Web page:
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wolfe_boston said:
What do people think of tags plays at 2b and 3b? I'm a proponent of the traditional concept that if the throw beats the runner he should be out and not be rewarded for successfully playing footsies with the glove.
I'm not sure what this means.  If the ball beats the runner but the runner isn't tagged he should be out?
 

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snowmanny said:
I'm not sure what this means.  If the ball beats the runner but the runner isn't tagged he should be out?
That's what it sounds like, which is nuts. 
 

wolfe_boston

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It's similar to the "in the neighborhood play".  My computer is not allowing me to paste links but if you google "Stubborn Seamheads" it will pop up and is mentioned in the third paragraph.  I have heard of this "unwritten rule " referred to countless times during baseball broadcasts.
 
The logic is that some random wiggle of the feet should not trump bad base running or a great throw.
 

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wolfe_boston said:
It's similar to the "in the neighborhood play".  My computer is not allowing me to paste links but if you google "Stubborn Seamheads" it will pop up and is mentioned in the third paragraph.  I have heard of this "unwritten rule " referred to countless times during baseball broadcasts.
 
The logic is that some random wiggle of the feet should not trump bad base running or a great throw.
 
This is nuts.  Hook slides and the like are traditional parts of the game meant to slide around potential tags, and they are certainly not random wiggles of the feet.
 
And good slides (to avoid tags) are a huge part of good base running.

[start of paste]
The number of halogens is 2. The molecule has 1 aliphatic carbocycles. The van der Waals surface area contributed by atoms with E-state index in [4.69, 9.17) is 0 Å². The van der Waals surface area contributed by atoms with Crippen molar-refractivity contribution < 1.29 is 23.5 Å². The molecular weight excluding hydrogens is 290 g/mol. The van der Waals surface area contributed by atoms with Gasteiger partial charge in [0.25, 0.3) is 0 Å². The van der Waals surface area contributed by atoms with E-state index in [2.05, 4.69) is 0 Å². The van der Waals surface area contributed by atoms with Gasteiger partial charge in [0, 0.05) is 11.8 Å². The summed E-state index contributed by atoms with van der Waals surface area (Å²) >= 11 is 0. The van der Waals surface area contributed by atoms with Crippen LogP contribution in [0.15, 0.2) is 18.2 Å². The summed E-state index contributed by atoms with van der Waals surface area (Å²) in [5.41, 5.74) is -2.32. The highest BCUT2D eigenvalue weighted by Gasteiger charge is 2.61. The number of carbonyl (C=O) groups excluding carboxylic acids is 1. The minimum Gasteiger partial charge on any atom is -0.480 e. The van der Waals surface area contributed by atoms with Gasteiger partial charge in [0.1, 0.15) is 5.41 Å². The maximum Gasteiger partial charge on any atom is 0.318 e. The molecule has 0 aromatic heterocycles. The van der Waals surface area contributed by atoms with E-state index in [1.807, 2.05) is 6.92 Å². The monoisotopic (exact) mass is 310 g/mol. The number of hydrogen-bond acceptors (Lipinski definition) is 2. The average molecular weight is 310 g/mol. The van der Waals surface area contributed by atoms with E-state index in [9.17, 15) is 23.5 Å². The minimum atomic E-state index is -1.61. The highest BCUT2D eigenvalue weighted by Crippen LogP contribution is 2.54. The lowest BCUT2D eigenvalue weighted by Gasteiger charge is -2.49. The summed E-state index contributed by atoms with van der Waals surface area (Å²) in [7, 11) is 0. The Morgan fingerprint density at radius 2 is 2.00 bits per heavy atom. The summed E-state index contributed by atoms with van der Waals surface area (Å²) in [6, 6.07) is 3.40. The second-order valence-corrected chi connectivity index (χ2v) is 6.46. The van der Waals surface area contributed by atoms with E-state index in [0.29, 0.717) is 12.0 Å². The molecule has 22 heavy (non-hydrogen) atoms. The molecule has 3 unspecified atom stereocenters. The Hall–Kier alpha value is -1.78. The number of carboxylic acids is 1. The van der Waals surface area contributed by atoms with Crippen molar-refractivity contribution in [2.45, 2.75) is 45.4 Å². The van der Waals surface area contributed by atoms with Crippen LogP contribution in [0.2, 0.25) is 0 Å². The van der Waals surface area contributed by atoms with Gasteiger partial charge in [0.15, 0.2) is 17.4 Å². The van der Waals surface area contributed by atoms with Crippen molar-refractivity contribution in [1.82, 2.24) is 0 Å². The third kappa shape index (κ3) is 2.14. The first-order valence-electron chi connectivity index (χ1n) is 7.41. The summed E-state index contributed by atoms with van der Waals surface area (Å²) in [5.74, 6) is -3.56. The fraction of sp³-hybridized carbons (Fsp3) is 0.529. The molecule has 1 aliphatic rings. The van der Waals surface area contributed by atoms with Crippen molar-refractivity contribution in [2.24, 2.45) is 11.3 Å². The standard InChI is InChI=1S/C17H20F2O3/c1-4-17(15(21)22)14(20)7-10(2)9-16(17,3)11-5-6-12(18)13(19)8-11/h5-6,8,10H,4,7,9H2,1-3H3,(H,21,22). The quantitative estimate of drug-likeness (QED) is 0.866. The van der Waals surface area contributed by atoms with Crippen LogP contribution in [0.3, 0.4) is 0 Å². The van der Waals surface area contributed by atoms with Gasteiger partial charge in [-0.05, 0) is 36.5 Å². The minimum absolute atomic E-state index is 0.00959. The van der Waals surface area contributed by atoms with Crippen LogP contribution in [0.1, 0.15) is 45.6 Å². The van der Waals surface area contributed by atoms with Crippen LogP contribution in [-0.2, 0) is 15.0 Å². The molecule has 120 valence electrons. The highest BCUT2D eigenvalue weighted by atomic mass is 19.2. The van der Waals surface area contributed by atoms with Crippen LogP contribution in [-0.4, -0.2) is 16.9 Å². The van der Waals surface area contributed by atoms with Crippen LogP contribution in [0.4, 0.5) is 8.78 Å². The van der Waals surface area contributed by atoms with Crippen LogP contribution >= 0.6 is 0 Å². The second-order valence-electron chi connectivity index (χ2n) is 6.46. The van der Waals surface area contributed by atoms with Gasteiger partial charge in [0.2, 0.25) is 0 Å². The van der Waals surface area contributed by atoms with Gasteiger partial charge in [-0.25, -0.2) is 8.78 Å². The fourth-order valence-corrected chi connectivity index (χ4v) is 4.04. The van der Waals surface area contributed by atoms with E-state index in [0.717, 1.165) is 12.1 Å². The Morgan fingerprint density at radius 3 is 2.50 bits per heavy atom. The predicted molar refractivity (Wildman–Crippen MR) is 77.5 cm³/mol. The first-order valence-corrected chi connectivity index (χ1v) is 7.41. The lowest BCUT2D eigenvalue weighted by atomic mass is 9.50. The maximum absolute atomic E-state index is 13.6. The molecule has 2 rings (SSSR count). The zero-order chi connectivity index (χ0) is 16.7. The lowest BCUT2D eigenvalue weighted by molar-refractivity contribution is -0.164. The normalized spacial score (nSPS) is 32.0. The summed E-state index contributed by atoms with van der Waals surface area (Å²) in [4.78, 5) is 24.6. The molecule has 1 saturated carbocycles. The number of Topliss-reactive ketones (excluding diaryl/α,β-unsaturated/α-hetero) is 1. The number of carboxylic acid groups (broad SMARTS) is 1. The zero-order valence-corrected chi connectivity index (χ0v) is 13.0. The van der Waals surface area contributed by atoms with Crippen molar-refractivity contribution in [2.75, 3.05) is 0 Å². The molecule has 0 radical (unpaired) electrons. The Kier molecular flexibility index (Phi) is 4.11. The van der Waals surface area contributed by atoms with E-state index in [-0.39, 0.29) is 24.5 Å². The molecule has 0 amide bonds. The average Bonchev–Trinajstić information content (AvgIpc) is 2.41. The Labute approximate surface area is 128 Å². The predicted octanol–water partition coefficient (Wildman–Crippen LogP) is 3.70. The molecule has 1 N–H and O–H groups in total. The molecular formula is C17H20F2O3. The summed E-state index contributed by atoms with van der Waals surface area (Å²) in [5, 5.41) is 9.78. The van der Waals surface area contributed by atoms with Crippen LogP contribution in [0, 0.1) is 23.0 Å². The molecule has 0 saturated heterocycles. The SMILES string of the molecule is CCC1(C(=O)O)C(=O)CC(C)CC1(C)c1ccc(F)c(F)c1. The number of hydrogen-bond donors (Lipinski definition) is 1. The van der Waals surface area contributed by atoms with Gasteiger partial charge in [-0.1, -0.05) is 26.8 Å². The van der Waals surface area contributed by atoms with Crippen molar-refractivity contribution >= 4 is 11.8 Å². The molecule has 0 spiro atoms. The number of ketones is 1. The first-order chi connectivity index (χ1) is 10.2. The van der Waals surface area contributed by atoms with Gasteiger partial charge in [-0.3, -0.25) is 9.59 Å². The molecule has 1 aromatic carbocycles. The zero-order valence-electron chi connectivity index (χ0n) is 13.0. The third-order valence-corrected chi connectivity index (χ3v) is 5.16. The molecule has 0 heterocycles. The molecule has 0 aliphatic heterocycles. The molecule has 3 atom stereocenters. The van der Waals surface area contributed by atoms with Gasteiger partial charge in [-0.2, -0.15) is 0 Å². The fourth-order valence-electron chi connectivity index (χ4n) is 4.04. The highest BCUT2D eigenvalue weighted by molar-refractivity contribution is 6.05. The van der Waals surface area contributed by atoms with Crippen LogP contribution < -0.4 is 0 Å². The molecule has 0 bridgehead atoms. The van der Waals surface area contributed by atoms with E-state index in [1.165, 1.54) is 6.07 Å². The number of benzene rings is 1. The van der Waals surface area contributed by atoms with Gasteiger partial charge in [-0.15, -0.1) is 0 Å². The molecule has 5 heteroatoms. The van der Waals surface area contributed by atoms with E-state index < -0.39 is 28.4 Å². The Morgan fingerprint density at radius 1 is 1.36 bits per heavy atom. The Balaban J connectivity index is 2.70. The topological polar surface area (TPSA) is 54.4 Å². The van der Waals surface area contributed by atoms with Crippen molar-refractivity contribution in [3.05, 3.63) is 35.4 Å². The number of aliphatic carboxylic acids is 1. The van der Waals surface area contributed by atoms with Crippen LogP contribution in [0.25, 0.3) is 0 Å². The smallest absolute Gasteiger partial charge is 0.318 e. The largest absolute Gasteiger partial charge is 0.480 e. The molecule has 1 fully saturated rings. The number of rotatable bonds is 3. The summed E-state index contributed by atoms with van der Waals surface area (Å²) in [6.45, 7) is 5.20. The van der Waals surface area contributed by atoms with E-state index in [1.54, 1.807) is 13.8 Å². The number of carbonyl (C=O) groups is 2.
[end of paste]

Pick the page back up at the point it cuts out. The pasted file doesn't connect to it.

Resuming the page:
https://www.youtube.com/watch?v=XC5GppyqVSY
 

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wolfe_boston said:
It's similar to the "in the neighborhood play".  My computer is not allowing me to paste links but if you google "Stubborn Seamheads" it will pop up and is mentioned in the third paragraph.  I have heard of this "unwritten rule " referred to countless times during baseball broadcasts.
 
The logic is that some random wiggle of the feet should not trump bad base running or a great throw.
Using your logic, Victorino was out on that play.
 

wolfe_boston

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I guess I'm a stubborn seamhead but it's it been an unwritten rule for about a hundred years. It really comes down to whether, as mentioned in an earlier post, you believe hairspliitig reviews improve the game.
 

MakMan44

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Nope. If it ever was an "unwritten rule" it's been moved on from long ago. You're also missing the point of it was a stupid "rule" to begin with, had nothing to do with replay. 
 

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What you're describing hasn't ever been an unwritten rule, it's more like lazy umpiring.  A tag play is a tag play...you have to put ball (in glove or not) on runner to put him out.  If umpires are giving the defense the benefit of the throw beating the runner without a tag actually being applied to the runner before he reaches the base, they're making bad calls.  No ifs, ands or buts about it.
 

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Yeah, that is like arguing every rundown should be an automatic out because it is stupid baserunning. Or even every close pickoff throw to first base should be out since it was just the runner's hand moving to avoid the tag. That is some supremely bad logic.
 

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wolfe_boston said:
I guess I'm a stubborn seamhead but it's it been an unwritten rule for about a hundred years. It really comes down to whether, as mentioned in an earlier post, you believe hairspliitig reviews improve the game.